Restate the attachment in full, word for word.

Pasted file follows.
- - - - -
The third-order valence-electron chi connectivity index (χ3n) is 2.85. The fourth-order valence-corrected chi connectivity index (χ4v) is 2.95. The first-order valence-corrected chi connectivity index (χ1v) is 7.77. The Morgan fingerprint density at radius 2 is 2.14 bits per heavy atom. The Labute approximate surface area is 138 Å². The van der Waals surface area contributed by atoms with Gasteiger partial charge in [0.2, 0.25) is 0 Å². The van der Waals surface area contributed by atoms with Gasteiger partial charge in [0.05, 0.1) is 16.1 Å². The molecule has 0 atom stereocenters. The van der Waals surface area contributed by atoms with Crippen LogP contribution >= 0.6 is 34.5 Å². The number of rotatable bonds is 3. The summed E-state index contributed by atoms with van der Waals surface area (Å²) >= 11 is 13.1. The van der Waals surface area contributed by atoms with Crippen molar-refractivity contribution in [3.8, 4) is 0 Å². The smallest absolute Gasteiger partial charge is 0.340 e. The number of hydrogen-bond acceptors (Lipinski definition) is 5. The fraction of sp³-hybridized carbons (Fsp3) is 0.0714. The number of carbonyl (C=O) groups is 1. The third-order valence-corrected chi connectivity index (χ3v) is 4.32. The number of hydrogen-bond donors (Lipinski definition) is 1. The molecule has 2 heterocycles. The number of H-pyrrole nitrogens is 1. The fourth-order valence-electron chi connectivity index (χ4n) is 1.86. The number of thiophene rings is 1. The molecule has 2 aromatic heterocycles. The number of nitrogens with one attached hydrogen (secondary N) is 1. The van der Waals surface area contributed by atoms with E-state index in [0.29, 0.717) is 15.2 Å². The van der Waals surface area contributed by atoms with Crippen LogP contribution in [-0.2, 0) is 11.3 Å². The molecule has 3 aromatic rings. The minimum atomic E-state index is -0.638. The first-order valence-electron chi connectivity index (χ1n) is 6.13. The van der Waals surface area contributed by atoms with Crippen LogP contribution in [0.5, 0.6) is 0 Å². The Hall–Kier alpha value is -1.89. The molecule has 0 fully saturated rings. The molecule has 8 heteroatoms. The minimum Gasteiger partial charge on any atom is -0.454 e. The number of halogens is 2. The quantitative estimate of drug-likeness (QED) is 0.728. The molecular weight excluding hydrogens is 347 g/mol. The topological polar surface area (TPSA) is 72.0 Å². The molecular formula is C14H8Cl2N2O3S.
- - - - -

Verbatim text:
The third-order valence-electron chi connectivity index (χ3n) is 2.85. The fourth-order valence-corrected chi connectivity index (χ4v) is 2.95. The first-order valence-corrected chi connectivity index (χ1v) is 7.77. The Morgan fingerprint density at radius 2 is 2.14 bits per heavy atom. The Labute approximate surface area is 138 Å². The van der Waals surface area contributed by atoms with Gasteiger partial charge in [0.2, 0.25) is 0 Å². The van der Waals surface area contributed by atoms with Gasteiger partial charge in [0.05, 0.1) is 16.1 Å². The molecule has 0 atom stereocenters. The van der Waals surface area contributed by atoms with Crippen LogP contribution >= 0.6 is 34.5 Å². The number of rotatable bonds is 3. The summed E-state index contributed by atoms with van der Waals surface area (Å²) >= 11 is 13.1. The van der Waals surface area contributed by atoms with Crippen molar-refractivity contribution in [3.8, 4) is 0 Å². The smallest absolute Gasteiger partial charge is 0.340 e. The number of hydrogen-bond acceptors (Lipinski definition) is 5. The fraction of sp³-hybridized carbons (Fsp3) is 0.0714. The number of carbonyl (C=O) groups is 1. The third-order valence-corrected chi connectivity index (χ3v) is 4.32. The number of hydrogen-bond donors (Lipinski definition) is 1. The molecule has 2 heterocycles. The number of H-pyrrole nitrogens is 1. The fourth-order valence-electron chi connectivity index (χ4n) is 1.86. The number of thiophene rings is 1. The molecule has 2 aromatic heterocycles. The number of nitrogens with one attached hydrogen (secondary N) is 1. The van der Waals surface area contributed by atoms with E-state index in [0.29, 0.717) is 15.2 Å². The van der Waals surface area contributed by atoms with Crippen LogP contribution in [-0.2, 0) is 11.3 Å². The molecule has 3 aromatic rings. The minimum atomic E-state index is -0.638. The first-order valence-electron chi connectivity index (χ1n) is 6.13. The van der Waals surface area contributed by atoms with Crippen LogP contribution in [0.5, 0.6) is 0 Å². The Hall–Kier alpha value is -1.89. The molecule has 0 fully saturated rings. The molecule has 8 heteroatoms. The minimum Gasteiger partial charge on any atom is -0.454 e. The number of halogens is 2. The quantitative estimate of drug-likeness (QED) is 0.728. The molecular weight excluding hydrogens is 347 g/mol. The topological polar surface area (TPSA) is 72.0 Å². The molecular formula is C14H8Cl2N2O3S.